With a 2019 CMO Survey reporting that only 36% of marketers have quantitative tools for demonstrating the impact of marketing spend on company performance, it's clear that marketing analytics tools are a grey area of understanding for many businesses.
With a 2019 CMO Survey reporting that only 36% of marketers have quantitative tools for demonstrating the impact of marketing spend on company performance, it's clear that marketing analytics tools are a grey area of understanding for many businesses. With almost two thirds of marketers reportedly working without a full understanding of their campaign results, it’s more important than ever for business leaders to understand what marketing analytics actually is.
With a huge number of analytics platforms and tracking methods available, it is incredibly easy to gather large amounts of campaign data, as well as instanced views on what but actually using that data is where marketing analytics comes in.
In essence, marketing analytics (or marketing data analytics) is the process by which analysts look to identify meaningful trends and patterns in data to inform marketing decisions. Put more simply, marketing analytics is the path to making data-informed decisions, using them to optimise a business’ marketing spend towards strategies which actually deliver the highest impact (and, ultimately, ROI).
Marketing analytics is often seen as a subsection of, or contributor to, business analytics, the process of identifying meaningful patterns in data to inform larger scale business decisions. Many departments employ business analytics, and with the impact on a business that marketing can have, there is a clear case for utilising the huge amount of marketing data available as a discipline alongside sales analytics, financial analytics, and so on, helping to give context to (and drawing context from) these partner disciplines.
The differentiator between just having oodles of data, and recognisable marketing analytics is the ability to use the numbers, to process and deploy them in a way that strongly influences strategy, and gives your marketing direction. So marketing analytics should be a vital decision-making tool for answering strategic marketing questions, including:
- Audience & Segmentation Targeting: Who are we going to target with our marketing activity?
- Channel Targeting: Which marketing channels should we use to reach these audiences?
- Messaging: What messaging and creative assets should we focus on to sell to these segments?
- Budget: How much should we spend on awareness? How much should a lead cost? What’s our cost of acquisition through each of these channels? How can we spend less to generate more revenue?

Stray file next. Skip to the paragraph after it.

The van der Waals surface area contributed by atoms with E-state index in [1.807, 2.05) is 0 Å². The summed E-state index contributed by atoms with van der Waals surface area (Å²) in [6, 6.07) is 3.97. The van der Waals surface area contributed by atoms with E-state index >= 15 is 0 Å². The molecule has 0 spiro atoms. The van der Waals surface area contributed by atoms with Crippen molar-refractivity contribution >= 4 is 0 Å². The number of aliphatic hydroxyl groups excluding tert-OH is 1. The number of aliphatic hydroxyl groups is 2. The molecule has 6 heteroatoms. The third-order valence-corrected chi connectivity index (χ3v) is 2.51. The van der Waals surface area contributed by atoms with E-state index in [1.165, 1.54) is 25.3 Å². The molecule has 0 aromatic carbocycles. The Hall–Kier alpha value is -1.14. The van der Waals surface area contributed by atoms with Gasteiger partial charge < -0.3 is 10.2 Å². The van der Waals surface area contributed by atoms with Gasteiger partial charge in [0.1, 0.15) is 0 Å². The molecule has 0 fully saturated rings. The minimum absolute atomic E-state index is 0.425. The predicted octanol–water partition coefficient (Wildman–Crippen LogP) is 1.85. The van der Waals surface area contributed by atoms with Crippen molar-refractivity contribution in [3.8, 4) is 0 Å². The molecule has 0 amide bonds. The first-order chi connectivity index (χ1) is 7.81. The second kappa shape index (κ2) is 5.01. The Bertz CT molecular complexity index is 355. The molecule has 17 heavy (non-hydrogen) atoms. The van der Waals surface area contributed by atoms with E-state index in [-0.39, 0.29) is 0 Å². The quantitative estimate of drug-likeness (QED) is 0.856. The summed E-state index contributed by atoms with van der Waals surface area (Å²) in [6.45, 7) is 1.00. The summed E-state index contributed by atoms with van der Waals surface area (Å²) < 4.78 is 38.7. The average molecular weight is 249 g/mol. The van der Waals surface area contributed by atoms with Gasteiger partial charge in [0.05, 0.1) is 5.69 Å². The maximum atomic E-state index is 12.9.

- ROI: What’s our return on investment in each channel? Which activities are driving the best ROI?
- Strategy: Are our campaigns working? What is the most effective combination of Audience, Message, Budget and so on? What were our past successes, and how will they affect the future?
The importance of these questions cannot be understated, and by making marketing analytics an integral part of your brand’s marketing and operational efforts can be key to ensuring that you have all the answers you need. However, the business case for this close integration can be challenging for marketers to put forward, especially in organisations where the benefits are more obvious at the ‘sharp end’ of marketing operations - that is to say that it’s easier to see how marketing executives benefit from analysing the performance of their individual digital campaigns, but it's not so obvious as to why this is useful to the CEO.
At a very basic level, analytics helps marketers make better decisions, which consequently helps drive more revenue, leads, interactions and so on - and, if coupled with efficiency and cost savings, strongly impacts ROI and the bottom line for the business. A recent study by McKinsey and another by Invesp found that analytics and data-driven businesses are:
- 23x more likely to succeed in customer acquisition
- 6x as likely to retain their existing customers
- 19x as likely to be profitable
- Likely to generate 5-8 times more ROI
Being data-driven doesn’t need to be complex. In fact, the beauty of this is that it can be made as simple as possible to execute, alleviating concerns over resource & time-sapping costs to the business. There’s no point in replacing poor strategy & poor marketing spend efficiencies with poor operational ones, leading to no positive impact on the bottom line. According to Forbes only 13% of marketers state that they are confidently making the most of the marketing data available to them, whilst around 40% are looking to increase their data-driven marketing budgets – suggesting that businesses that adopt marketing analytics ahead of the competition will have a distinct advantage!